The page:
And some argue that Mr. Biden has been a savior of democracy by winning the 2020 presidential election — defeating President Donald J. Trump, a U.S. leader with authoritarian tendencies — and by containing for now Mr. Trump’s efforts to reject the results of that election and myriad other democratic norms.

“Without suggesting that the fight has been won, or that Biden is doing everything right, I think we need to give him credit for helping to save American democracy and standing up to the great authoritarian powers,” said Tom Malinowski, a former Democratic congressman from New Jersey.

But Mr. Biden’s claim that autocracies have grown weaker faces a stark reality in some nations.

President Vladimir V. Putin of Russia may find himself economically isolated and militarily challenged in Ukraine. But he still has strong political support in Russia and has even consolidated power through a crackdown on dissent that has driven hundreds of thousands of Russians from the country.

In Beijing, Xi Jinping was awarded a third five-year term this month not long after suppressing protests against his government’s coronavirus policies. In its latest official worldwide threat assessment, the U.S. intelligence community found that arms of the Chinese Communist Party “have become more aggressive with their influence campaigns” against the United States and other countries.

Biden officials conceived a democracy summit during the 2020 campaign to address a belief that autocratic influence had been spreading for years, destabilizing and undermining Western governments. They also worried about a growing perception that political chaos and legislative paralysis in places like Washington and London — or in Israel, which held five elections in three years before Mr. Netanyahu narrowly managed to form his coalition — was creating a sense around the world that democracies could not deliver results for their people.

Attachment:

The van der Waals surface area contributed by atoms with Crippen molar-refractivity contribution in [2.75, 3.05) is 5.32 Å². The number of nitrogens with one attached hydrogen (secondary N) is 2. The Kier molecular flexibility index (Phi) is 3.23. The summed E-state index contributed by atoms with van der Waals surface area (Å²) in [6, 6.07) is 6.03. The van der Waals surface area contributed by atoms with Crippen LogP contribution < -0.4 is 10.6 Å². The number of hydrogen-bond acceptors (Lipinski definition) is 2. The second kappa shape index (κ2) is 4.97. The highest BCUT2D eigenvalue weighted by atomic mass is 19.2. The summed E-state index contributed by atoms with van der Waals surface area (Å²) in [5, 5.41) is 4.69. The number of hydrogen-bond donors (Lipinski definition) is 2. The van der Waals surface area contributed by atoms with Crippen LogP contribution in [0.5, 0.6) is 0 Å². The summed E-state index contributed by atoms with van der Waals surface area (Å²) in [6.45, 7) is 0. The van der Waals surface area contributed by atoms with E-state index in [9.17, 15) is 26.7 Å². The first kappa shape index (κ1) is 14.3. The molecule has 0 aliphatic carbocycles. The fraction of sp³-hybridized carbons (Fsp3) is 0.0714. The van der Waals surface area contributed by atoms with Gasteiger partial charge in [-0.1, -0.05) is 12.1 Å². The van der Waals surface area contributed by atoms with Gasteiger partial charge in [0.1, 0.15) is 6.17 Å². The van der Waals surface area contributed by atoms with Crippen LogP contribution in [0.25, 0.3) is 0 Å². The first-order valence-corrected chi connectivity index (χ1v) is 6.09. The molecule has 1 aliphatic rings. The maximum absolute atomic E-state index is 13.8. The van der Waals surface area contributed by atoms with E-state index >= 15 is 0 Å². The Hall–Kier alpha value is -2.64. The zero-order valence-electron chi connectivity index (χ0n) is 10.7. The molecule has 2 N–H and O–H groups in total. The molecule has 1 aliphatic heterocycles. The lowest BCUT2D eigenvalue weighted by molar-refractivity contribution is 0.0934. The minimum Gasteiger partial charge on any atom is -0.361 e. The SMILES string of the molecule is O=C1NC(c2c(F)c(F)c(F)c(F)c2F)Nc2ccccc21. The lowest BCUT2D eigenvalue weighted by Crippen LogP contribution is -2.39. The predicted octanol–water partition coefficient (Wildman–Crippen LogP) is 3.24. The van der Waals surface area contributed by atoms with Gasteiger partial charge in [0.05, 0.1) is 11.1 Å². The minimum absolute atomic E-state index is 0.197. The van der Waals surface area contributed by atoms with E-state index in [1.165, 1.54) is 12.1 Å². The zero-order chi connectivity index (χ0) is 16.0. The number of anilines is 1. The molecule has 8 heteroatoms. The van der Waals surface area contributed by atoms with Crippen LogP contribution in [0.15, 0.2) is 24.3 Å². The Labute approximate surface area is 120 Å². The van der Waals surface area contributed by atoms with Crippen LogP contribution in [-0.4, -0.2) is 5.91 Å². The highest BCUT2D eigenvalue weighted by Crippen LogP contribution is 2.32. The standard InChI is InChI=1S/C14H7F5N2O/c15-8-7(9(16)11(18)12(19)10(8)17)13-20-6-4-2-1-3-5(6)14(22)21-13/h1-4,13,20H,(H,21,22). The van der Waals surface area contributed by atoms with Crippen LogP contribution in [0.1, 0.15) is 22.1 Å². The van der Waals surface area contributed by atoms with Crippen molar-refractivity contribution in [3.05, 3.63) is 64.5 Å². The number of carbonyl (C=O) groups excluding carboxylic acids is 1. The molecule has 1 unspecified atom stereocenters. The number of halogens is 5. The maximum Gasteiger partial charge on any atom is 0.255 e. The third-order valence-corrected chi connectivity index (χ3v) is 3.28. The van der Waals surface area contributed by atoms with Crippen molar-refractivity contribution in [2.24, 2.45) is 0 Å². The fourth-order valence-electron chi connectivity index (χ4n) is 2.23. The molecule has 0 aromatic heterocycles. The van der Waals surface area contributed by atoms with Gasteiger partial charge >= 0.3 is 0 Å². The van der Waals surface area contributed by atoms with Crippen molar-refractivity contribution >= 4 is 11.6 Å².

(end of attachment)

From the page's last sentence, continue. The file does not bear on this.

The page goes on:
Mr. Biden’s first Summit for Democracy, in December 2021, featured uplifting language from world leaders and group sessions on issues like media freedom and rule of law in which countries could trade best practices on strengthening their democracies and share advice on countering foreign efforts to manipulate politics and elections.

The summit this week will include about 120 countries and will be hosted by Costa Rica, the Netherlands, South Korea and Zambia in addition to the United States.

Recent democratic trends can be described as mixed at best. The Economist Intelligence Unit’s annual democracy index found last year that in 2021, the first year of Mr. Biden’s presidency, “global democracy continued its precipitous decline.” More recently, the same survey found that in 2022, democracy had “stagnated.”

Similarly, a report released this month by Freedom House, a nonprofit group that monitors democracy, human rights and civil liberties around the world, found that global freedom had slipped for the 17th year in a row, by its measurement. But the group also reported that the steady decline might have plateaued and that there were just slightly more countries showing a decrease in freedoms compared with those whose records were improving.

“This seems like a critical moment,” said Yana Gorokhovskaia, an author of the Freedom House report. “The spread of decline is clearly slowing. It hasn’t stopped.”